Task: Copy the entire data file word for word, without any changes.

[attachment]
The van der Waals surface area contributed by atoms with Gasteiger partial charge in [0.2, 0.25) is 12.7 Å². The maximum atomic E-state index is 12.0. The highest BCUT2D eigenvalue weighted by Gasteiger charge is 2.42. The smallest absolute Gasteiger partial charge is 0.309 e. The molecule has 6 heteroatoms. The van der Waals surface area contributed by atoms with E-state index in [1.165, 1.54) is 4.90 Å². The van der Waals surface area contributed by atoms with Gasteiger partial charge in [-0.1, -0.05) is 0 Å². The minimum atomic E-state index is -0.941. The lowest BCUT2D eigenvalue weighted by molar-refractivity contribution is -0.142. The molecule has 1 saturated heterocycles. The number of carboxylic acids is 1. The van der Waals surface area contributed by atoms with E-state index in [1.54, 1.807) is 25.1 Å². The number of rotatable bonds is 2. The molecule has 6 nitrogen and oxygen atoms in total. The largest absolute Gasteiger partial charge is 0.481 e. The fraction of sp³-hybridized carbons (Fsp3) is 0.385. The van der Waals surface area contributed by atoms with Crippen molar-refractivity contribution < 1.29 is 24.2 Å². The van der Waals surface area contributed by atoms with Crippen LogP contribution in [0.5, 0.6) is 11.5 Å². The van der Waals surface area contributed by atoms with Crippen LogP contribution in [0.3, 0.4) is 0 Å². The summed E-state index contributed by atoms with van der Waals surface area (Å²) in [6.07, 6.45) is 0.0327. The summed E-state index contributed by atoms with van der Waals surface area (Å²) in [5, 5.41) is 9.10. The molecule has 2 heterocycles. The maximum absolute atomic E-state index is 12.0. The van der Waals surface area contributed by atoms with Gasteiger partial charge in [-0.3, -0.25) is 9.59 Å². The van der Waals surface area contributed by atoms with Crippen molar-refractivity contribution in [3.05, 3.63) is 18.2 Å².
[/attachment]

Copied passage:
The van der Waals surface area contributed by atoms with Gasteiger partial charge in [0.2, 0.25) is 12.7 Å². The maximum atomic E-state index is 12.0. The highest BCUT2D eigenvalue weighted by Gasteiger charge is 2.42. The smallest absolute Gasteiger partial charge is 0.309 e. The molecule has 6 heteroatoms. The van der Waals surface area contributed by atoms with E-state index in [1.165, 1.54) is 4.90 Å². The van der Waals surface area contributed by atoms with Gasteiger partial charge in [-0.1, -0.05) is 0 Å². The minimum atomic E-state index is -0.941. The lowest BCUT2D eigenvalue weighted by molar-refractivity contribution is -0.142. The molecule has 1 saturated heterocycles. The number of carboxylic acids is 1. The van der Waals surface area contributed by atoms with E-state index in [1.54, 1.807) is 25.1 Å². The number of rotatable bonds is 2. The molecule has 6 nitrogen and oxygen atoms in total. The largest absolute Gasteiger partial charge is 0.481 e. The fraction of sp³-hybridized carbons (Fsp3) is 0.385. The van der Waals surface area contributed by atoms with Crippen molar-refractivity contribution < 1.29 is 24.2 Å². The van der Waals surface area contributed by atoms with Crippen LogP contribution in [0.5, 0.6) is 11.5 Å². The van der Waals surface area contributed by atoms with Crippen LogP contribution in [0.3, 0.4) is 0 Å². The summed E-state index contributed by atoms with van der Waals surface area (Å²) in [6.07, 6.45) is 0.0327. The summed E-state index contributed by atoms with van der Waals surface area (Å²) in [5, 5.41) is 9.10. The molecule has 2 heterocycles. The maximum absolute atomic E-state index is 12.0. The van der Waals surface area contributed by atoms with Gasteiger partial charge in [-0.3, -0.25) is 9.59 Å². The van der Waals surface area contributed by atoms with Crippen molar-refractivity contribution in [3.05, 3.63) is 18.2 Å².